It’s not summer yet, but one can see the potential of the throngs of people that will gather once the weather warms up. As it was, on a chilly spring mid morning – the scarves, foulards and heavy jackets were all telling of the weather outside. We arrived just before lunch, after a toss up between staying in the apartment and watching the Golf Masters on TV, or making the two hour drive to Deauville ; a beach resort in Western France. Deauville won out and it was well worth the drive.
A month ago, breezing through a Ralph Lauren store, a whimsical dress in a mud cloth-inspired fabric caught my eye. Could it be? I thought. Had another African inspiration, other than Vlisco, the Dutch-made wax fabric, ubiquitous in much of West Africa and beyond made it to the design studios of Western designers?
I literally stopped in my tracks and went over to touch the fabric. It had a supple silk feel but the design on the fabric was definitely African.
I then remembered a designer that had introduced me to this Malian cloth; Anna Getaneh. At the time, almost five years ago, she was working out of her home-based studio. I had made a few trips to her to have my boubou, a very fashionable and simple design, enhanced with this fabric across the midriff- making it both easy-to-wear and timeless – it still hangs in my wardrobe. Now here was Ralph Lauren, years later.
My neighbourhood has quite a large offering of the restaurants and parks to venture to. A trip worth making is to Jardin d’Acclimatation at Metro: Les Sablons.
It is park with sprawling gardens and amusement park rides. Highly entertaining for kids. It is near Bois de Boulogne so draws all sorts, from the joggers, sun-worshippers and those simply strolling along.
Hidden away in the 16th Arrondissement, Musée Dapper seems incongrous in its surroundings. High-end clothing boutiques, designer stores, an elegant Nespresso boutique, and just off the posh Avenue Victor Hugo is the museum.
An artistic and cultural space for Africa, the Caribbean and their diaporas is how the museum bills itself. It is an offshoot of the Dapper Foundation, which was established to raise the profile of sub-saharan Africa’s artisic heritage.
I took in the Mascarades et Carnavales exhibition last week. It is on until July. A fitting exhibit seeing as it is the month of carnivals. I do believe the Paris Carnival is itself an annual treat, which I missed. Quel dommage!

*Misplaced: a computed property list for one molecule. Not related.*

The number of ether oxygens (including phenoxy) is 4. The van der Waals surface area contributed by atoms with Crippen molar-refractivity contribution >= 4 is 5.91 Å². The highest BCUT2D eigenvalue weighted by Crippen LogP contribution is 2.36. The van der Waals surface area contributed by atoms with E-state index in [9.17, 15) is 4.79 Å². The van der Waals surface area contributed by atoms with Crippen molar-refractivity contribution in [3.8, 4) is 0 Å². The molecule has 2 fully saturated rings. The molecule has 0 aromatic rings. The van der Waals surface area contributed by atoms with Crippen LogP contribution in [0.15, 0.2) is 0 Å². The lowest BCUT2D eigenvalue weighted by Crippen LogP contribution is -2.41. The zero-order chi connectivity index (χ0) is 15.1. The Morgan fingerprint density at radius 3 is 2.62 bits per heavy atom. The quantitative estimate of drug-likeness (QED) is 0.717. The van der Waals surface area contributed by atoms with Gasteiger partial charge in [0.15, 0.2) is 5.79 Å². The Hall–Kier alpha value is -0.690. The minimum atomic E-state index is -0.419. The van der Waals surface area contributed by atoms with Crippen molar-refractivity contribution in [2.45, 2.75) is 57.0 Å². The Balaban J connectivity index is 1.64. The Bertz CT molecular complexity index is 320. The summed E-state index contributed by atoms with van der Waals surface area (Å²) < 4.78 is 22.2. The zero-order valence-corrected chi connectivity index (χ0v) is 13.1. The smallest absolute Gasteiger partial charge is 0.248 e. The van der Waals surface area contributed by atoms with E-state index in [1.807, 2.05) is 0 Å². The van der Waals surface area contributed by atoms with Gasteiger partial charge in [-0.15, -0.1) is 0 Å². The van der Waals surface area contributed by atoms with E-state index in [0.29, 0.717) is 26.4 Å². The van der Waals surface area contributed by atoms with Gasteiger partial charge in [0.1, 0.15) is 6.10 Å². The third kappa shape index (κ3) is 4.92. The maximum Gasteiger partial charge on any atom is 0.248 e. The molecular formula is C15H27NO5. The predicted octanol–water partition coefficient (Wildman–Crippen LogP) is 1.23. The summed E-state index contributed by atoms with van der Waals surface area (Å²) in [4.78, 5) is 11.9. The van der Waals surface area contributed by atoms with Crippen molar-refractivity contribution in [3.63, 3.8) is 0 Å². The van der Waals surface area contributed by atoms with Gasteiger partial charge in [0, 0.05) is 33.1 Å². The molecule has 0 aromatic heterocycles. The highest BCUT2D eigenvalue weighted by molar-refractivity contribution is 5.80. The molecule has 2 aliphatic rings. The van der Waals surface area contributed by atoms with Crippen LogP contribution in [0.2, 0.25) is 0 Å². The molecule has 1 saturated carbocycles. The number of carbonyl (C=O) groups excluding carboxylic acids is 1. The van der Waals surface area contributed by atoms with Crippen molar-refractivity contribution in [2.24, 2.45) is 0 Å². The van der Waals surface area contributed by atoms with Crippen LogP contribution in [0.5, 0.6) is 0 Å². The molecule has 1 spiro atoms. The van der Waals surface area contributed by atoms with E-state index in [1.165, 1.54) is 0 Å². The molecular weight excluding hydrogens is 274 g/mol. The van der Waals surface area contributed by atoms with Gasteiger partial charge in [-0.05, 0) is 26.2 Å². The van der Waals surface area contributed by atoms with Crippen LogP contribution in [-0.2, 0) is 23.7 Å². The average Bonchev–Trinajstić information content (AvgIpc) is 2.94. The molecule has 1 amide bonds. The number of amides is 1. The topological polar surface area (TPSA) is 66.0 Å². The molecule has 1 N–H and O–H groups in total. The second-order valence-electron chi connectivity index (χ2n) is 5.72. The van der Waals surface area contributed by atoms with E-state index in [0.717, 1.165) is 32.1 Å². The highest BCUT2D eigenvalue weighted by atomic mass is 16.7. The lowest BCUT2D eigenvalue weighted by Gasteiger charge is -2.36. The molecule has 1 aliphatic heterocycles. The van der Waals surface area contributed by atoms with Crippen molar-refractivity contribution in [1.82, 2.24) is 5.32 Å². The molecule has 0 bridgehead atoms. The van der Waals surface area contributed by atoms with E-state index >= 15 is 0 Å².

After a week of reports on the big chill sweeping across Europe and my daily conversations with both our gardienne and the school bus driver about the freezing weather, the snow finally fell in Paris. It facinates me to no end the endless conversations one can have about the weather in this country.
“All my life I have drawn…in fact I started my life drawing” – Auguste Rodin (1840-1917).
The Winter Sales started today and I was trying by all means to avoid any place that would lead to encounters with shoppers. It’s crazy out there! I needed to write and was not getting any inspiration in the apartment so headed out to the library.
I must confess, libraries have always been my favourite places to spend time – I am a nerd that way. I grew up in Lesotho and some of my fondest memories are of visits to the National Library. It was not a huge library- although as a child it seemed enormous, but it was well-stocked. Precious hours would be spent here, where I’d lose myself in the worlds of Enid Blyton, Roald Dahl, C.S. Lewis and later on Judy Blume. I still get a thrill from being inside a library; the muted sounds, the scholarly seriousness, the books… this visit to the Bibliothèque Mazarine was long overdue.
I thought it being a Sunday, not to mention a cold day it would be fairly quiet; this was not the case. While some Parisians were enjoying the comforts of their cosy apartments, others were taking in the jovial atmospheres of warm and loud brasseries; I do love how, irrespective of the weather, visiting your neighbourhood brasserie is very much the thing to do. The more popular ones are always overflowing.
Suddenly the window displays and counters of my favourite boulangeries are lined with these pastries.
I became wisened to this celebration a bit late but it happens around January 6th of the New Year or according to some on the first Sunday of January- the flaky pastry consumed is filled with almond and pastry cream and a small trinket is placed inside. It is then shared and the lucky little boy or girl that finds the trinket in their piece is King or Queen for the day. Lovely french custom.
Title: How To Read the Air
Author: Dinaw Mengestu
I am drawn to immigrant stories. There is something in them that speaks of strength and survival in countries foreign that I can relate to. How To Read The Air offers glimpses of Jonas Woldemariam’s parents’ transition into America from their home country, Ethiopia. The story itself does not focus entirely on the problems they encounter in America, but of how they have to forge a life as immigrants, who hardly know each other, and build a life from their little-shared past.